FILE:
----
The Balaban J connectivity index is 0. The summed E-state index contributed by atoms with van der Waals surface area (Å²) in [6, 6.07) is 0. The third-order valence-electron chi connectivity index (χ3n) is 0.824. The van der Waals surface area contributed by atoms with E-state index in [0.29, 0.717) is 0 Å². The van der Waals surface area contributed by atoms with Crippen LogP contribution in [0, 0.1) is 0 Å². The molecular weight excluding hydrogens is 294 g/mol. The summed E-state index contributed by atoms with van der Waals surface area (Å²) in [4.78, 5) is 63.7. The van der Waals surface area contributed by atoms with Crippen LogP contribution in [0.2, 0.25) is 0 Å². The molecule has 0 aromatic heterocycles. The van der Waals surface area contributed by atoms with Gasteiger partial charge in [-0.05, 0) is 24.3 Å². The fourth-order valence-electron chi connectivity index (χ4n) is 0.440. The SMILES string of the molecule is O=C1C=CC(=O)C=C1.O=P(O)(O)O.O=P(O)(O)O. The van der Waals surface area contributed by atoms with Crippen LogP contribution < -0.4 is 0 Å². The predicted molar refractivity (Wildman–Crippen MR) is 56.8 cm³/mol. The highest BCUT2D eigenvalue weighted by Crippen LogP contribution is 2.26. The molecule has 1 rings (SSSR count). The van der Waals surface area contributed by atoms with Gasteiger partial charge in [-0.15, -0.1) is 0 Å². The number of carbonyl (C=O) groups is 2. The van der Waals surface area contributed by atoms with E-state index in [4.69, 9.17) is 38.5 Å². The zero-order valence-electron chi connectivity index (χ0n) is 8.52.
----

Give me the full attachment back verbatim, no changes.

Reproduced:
The Balaban J connectivity index is 0. The summed E-state index contributed by atoms with van der Waals surface area (Å²) in [6, 6.07) is 0. The third-order valence-electron chi connectivity index (χ3n) is 0.824. The van der Waals surface area contributed by atoms with E-state index in [0.29, 0.717) is 0 Å². The van der Waals surface area contributed by atoms with Crippen LogP contribution in [0, 0.1) is 0 Å². The molecular weight excluding hydrogens is 294 g/mol. The summed E-state index contributed by atoms with van der Waals surface area (Å²) in [4.78, 5) is 63.7. The van der Waals surface area contributed by atoms with Crippen LogP contribution in [0.2, 0.25) is 0 Å². The molecule has 0 aromatic heterocycles. The van der Waals surface area contributed by atoms with Gasteiger partial charge in [-0.05, 0) is 24.3 Å². The fourth-order valence-electron chi connectivity index (χ4n) is 0.440. The SMILES string of the molecule is O=C1C=CC(=O)C=C1.O=P(O)(O)O.O=P(O)(O)O. The van der Waals surface area contributed by atoms with Crippen LogP contribution < -0.4 is 0 Å². The predicted molar refractivity (Wildman–Crippen MR) is 56.8 cm³/mol. The highest BCUT2D eigenvalue weighted by Crippen LogP contribution is 2.26. The molecule has 1 rings (SSSR count). The van der Waals surface area contributed by atoms with Gasteiger partial charge in [-0.15, -0.1) is 0 Å². The number of carbonyl (C=O) groups is 2. The van der Waals surface area contributed by atoms with E-state index in [4.69, 9.17) is 38.5 Å². The zero-order valence-electron chi connectivity index (χ0n) is 8.52.